Real estate consultancy company Cluttons recently set up an office in Egypt. The company’s main line of business revolves around real estate and non-real-estate activities including fund management, investments, mergers and acquisitions as well as an advisory. Daily News Egypt sat down with Michael O’Connell, Cluttons director for Egypt, to discuss the company’s presence in Egypt and how it reviews the Egyptian real estate market.
How do you evaluate the investment environment in Egypt?
We saw that after the presidential elections, the real estate started to climb a little bit quicker than we anticipated. But unlike the stock markets and the stocks and shares equities, the real estate market has a drag factor. You can’t buy or sell real estate in a matter of seconds like you can on the stock market. It is going to take some time to filter through the system.
When do you anticipate the pickup in the real estate market to happen?
We are anticipating it would happen during the first quarter of 2015.
What is the anticipated percentage of price increases in term of rental values?
It’s difficult to anticipate the percentage of pickup. In an isolated area like Kattameya, located in the fifth settlement, we expect to see a marginal increase in rental values. The increase in rent prices in Kattameya are expected to be between 15% and 20%.
Areas in the Smart Village and the 6th of October City are becoming a little more competitive. We noticed through some of the rent reviews we have been doing with our global accounts in the Smart Village that rents are coming down slightly. [This happened due to] the development of Kattameya at a faster pace. [Rent prices in the Smart Village] are expected to go down by 10% to 15%. The same decrease applies to Nile City towers, where rents have substantially dropped.
City Stars went through the same experience where some big international organisations threatened to pull out, and they have been fairly aggressive in driving their rates down.
Once a big organisation starts the renegotiation of a lease negotiation, it sets the tone for the rest.
What are the trends we can anticipate in the real estate market?
I think the dynamics of the shopping malls need to change. There are around four or five, maybe six international franchises owners. With the exception of the Mall of Egypt, which is currently under construction, there really isn’t much to separate shopping malls from each other. We provided Cairo Festival City with the market intelligence and feasibility studies and we found that there was a lot of buzz around it under construction. It was believed that it would become the number one shopping mall in Egypt and overtake City Stars, but it has been relatively disappointing and City Stars remains that main destination.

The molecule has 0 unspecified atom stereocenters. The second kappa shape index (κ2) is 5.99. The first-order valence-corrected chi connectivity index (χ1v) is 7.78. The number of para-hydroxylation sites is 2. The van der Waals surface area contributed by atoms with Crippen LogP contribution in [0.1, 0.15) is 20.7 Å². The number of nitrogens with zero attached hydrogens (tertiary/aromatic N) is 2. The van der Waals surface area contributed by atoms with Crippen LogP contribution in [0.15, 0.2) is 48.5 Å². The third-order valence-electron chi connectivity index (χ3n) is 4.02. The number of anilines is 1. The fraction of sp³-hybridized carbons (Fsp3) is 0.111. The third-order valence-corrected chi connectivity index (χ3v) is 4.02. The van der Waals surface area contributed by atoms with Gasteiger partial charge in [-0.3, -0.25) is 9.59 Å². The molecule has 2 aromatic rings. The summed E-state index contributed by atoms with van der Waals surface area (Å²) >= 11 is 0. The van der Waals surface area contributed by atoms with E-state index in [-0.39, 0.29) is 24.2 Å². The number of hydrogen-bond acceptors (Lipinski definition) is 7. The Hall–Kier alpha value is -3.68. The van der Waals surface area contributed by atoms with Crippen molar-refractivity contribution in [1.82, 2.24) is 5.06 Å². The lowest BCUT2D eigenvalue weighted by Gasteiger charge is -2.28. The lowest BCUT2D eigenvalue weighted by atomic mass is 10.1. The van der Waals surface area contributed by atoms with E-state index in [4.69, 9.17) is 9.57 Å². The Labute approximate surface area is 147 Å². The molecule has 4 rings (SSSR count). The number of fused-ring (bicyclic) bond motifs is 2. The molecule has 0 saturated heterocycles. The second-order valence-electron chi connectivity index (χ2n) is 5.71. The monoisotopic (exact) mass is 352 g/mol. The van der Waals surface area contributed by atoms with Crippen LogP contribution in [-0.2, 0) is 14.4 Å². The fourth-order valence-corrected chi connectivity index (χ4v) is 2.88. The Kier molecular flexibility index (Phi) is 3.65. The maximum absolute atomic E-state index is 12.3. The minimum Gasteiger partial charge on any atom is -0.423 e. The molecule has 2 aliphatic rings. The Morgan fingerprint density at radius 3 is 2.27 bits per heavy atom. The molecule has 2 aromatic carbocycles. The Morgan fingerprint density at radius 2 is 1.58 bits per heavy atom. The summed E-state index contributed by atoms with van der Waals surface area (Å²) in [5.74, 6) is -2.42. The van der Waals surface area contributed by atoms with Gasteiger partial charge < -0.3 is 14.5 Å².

What are the projects the company is currently involved in?
The company has been retained on three advisory projects. They are three developers and the company is conducting the feasibility studies for them and the number projects on some projects, with the intentions of being retained and managing these projects throughout completion.
About these three companies, what sectors do they operate in?
The companies are traditional real estate developers.
Since you already have a headquarters in Dubai, what encouraged you to open an office in Egypt?
Two reasons really. The first was that we were under a contractual agreement with Nokia Siemens Networks (NSN) to open up a regional hub here [in Egypt] to manage the account from Egypt. Secondly, we had to be on the ground, physically. We couldn’t manage Egypt from Dubai or from London. The dynamics of real estate and the dynamics of the organisation itself would’ve been very difficult to manage from afar.
How would you see your company doing in terms of profit and market share?
Although there are top 10 international consultancies as big as this company, it is just us and Jones Lang Lasalle that are permanently based on the ground here. So in terms of market share with competitors, we can say that it is a competitive market but the companies that come from Dubai or London to do work find it a little bit harder to understand the supply and demand rations, the market intelligence and how to collect primal, reliable data is a problem for them.
So you believe you have a competitive advantage that can help the company attain market share?
Who are your clients in Egypt at the moment?
We do some advisory for Unilever, Kraft foods, Vodafone, NSN, KLM, AirFrance along with others. When they retain us to do work for them, it is mainly based on the leasing side not the properly management side.